Given these concerns, it’s appropriate to consider an alternate training approach, but before that let’s understand what is expected from an analytics consultant.
In the current complex business world, most of the time business owners are not clearly aware of the problems they are facing. The geniuses among them are those who are able to determine that there is a business problem in spite of not knowing exactly what it is. When they hire consultants, they are not necessarily looking for quick solutions, but they expect that the consultant understands their pain, thinks through the business process and then works with them to formulate the business problem – a major part of the job.
Such a consultant will be a person who knows how to traverse a business process, understand the nuances of each activity and is not hesitant in asking questions. Asking questions is an art that develops after years of experience and exploration of attitude. The purpose of training should be to direct professionals in that direction.
So the first purpose of training should be that both trainer and trainee equally benefit from the process. For trainers, gains should be continuous and not limited.
Almost all analytics professionals who have worked for more than 10 years must have seen some business problem in their career where they would have felt curious and wanted to do more than what was required but could not proceed because of time constraints. This business problem may be the result of their thought process developed while solving a similar problem or an extension of an existing problem, but the additional work did not match the requirement of their client.
Ideally, such professionals should volunteer as trainers and make that unsolved business problem a training project for trainees and team up with trainees in solving the problem. In this manner, trainers will satisfy their curiosity, they will get a helping hand to see their thought process in action, and they will receive the benefit of enhancing their business understanding.
Meanwhile, trainees will get opportunity to work on a real-world unsolved problem. Asking questions and thinking outside of the box will enhance their critical reasoning. Since they will be looking for a new target, they will not be inclined to converge their answers to a particular given target.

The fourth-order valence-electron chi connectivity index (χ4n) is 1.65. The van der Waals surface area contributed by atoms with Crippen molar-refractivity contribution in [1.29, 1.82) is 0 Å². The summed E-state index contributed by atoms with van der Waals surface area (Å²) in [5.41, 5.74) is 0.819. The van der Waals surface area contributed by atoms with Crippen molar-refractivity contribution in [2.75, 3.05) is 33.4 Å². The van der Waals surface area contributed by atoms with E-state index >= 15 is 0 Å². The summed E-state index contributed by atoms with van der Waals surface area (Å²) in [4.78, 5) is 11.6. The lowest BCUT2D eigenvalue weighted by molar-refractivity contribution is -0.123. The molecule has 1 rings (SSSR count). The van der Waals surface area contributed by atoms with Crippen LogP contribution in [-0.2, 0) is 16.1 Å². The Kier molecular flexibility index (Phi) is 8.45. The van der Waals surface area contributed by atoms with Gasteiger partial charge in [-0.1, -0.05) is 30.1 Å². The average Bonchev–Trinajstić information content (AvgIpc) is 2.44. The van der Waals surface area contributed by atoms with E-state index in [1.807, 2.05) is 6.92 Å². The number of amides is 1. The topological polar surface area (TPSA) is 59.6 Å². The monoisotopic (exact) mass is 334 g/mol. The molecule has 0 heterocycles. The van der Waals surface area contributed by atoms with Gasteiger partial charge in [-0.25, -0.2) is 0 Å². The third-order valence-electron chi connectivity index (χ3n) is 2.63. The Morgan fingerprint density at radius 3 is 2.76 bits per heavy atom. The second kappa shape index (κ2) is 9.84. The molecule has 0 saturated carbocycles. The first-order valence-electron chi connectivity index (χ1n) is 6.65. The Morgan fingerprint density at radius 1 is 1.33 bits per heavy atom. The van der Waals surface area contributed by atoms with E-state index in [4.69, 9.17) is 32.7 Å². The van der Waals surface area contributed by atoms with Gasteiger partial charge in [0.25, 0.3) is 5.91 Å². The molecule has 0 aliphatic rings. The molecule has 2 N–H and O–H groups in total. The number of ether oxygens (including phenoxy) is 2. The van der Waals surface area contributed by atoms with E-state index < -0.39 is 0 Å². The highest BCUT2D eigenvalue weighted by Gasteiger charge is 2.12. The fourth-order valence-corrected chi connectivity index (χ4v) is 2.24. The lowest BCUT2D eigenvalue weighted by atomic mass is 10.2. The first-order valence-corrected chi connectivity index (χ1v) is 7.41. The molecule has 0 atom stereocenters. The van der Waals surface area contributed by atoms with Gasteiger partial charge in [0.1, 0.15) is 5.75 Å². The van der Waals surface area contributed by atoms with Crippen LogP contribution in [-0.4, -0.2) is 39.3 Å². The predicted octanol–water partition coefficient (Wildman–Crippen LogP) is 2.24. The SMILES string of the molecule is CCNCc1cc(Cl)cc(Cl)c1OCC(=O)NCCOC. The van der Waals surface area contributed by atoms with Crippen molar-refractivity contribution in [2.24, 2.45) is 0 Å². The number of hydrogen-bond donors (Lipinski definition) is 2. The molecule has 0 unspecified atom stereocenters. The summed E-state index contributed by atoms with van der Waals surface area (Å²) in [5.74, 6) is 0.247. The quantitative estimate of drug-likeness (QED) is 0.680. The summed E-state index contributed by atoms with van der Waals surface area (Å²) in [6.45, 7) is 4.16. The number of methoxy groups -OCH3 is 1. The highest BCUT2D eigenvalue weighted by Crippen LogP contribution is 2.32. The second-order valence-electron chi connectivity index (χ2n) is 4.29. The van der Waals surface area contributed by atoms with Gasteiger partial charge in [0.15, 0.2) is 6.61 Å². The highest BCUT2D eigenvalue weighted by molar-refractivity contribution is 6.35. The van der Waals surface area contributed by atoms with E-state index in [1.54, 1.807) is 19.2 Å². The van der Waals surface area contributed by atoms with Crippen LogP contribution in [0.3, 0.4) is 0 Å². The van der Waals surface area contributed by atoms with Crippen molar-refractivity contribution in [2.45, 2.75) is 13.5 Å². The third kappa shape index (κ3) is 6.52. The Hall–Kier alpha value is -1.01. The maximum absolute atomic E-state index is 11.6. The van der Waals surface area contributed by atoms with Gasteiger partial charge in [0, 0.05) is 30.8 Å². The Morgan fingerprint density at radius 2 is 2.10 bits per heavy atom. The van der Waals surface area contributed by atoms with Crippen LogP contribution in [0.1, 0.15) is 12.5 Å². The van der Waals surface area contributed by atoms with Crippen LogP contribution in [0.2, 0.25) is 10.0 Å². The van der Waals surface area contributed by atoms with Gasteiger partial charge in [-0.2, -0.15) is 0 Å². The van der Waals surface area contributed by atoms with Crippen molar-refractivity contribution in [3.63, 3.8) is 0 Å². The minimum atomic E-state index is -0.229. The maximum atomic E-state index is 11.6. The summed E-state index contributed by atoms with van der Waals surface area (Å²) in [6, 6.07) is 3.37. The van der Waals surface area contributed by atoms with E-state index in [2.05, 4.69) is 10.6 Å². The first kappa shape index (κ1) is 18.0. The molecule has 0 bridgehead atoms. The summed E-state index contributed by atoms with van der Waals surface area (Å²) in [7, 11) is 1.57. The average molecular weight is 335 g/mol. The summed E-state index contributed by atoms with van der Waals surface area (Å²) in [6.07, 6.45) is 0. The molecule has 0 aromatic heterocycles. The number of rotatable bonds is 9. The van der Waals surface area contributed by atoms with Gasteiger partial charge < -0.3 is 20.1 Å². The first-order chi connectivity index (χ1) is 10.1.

The benefits of such an approach are numerous for all concerned. For example:
- Trainers get to see their idea from a fresh perspective, as well as its practicality. As professionals become more senior, they not only develop by doing work but by developing their ability in getting work done.
- Trainees get to work on an unsolved problem. In the due process they develop business understanding skills, technical skills and communication skills.
- For organizations, this approach will develop the culture within the company where new ideas are created as well as nurtured. Better relationships will be developed between senior and junior resources.
- The approach leads to higher accountability. The team will have to come out with a white paper or report about their activities and final finding. This will result in the elevation of the overall thought process and leadership of the organization in the industry.
In the current dynamic world where technology and ideas are moving at the blink of an eye, the purpose of training in analytics should not only be skill-based, but it should also develop a professional who can think through the business process. The consultant should be able to create the relevant questions around it so that he or she can opine on the future relevance of the process. The training should develop the consultant into a mature, confident individual who is able to judge what constitute the data and understand what knowledge it can provide and what its limitations are. Finally, given this understanding, the consultant can make a judgment about which analytical steps should be taken next to answer the problem in hand.
Chandrakant Maheshwari (email@example.com) is a subject matter expert in the risk and regulatory practice at Genpact LLC. He leads consulting engagements with global financial institutions, advising clients on financial risk management. He is an avid blogger and blogs at https://chandrakant721.wordpress.com/.